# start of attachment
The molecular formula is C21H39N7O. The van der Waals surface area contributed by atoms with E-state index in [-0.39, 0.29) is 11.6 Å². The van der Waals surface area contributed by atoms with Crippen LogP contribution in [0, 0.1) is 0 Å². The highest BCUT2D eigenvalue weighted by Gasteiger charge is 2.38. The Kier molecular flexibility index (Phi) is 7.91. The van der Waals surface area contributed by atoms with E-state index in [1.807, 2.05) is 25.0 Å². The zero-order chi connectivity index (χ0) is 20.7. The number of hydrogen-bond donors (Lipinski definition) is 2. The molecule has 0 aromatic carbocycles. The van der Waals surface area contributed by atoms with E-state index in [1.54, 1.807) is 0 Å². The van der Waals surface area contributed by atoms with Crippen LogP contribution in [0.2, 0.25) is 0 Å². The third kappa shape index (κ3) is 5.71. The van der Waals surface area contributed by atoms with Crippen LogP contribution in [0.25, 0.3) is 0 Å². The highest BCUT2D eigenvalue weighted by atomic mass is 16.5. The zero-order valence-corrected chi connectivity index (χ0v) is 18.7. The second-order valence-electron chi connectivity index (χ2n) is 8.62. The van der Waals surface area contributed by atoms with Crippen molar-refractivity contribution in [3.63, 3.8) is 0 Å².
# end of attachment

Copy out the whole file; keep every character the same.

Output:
The molecular formula is C21H39N7O. The van der Waals surface area contributed by atoms with E-state index in [-0.39, 0.29) is 11.6 Å². The van der Waals surface area contributed by atoms with Crippen LogP contribution in [0, 0.1) is 0 Å². The highest BCUT2D eigenvalue weighted by Gasteiger charge is 2.38. The Kier molecular flexibility index (Phi) is 7.91. The van der Waals surface area contributed by atoms with E-state index in [1.807, 2.05) is 25.0 Å². The zero-order chi connectivity index (χ0) is 20.7. The number of hydrogen-bond donors (Lipinski definition) is 2. The molecule has 0 aromatic carbocycles. The van der Waals surface area contributed by atoms with E-state index in [1.54, 1.807) is 0 Å². The van der Waals surface area contributed by atoms with Crippen LogP contribution in [0.2, 0.25) is 0 Å². The third kappa shape index (κ3) is 5.71. The van der Waals surface area contributed by atoms with Crippen LogP contribution in [0.25, 0.3) is 0 Å². The highest BCUT2D eigenvalue weighted by atomic mass is 16.5. The zero-order valence-corrected chi connectivity index (χ0v) is 18.7. The second-order valence-electron chi connectivity index (χ2n) is 8.62. The van der Waals surface area contributed by atoms with Crippen molar-refractivity contribution in [3.63, 3.8) is 0 Å².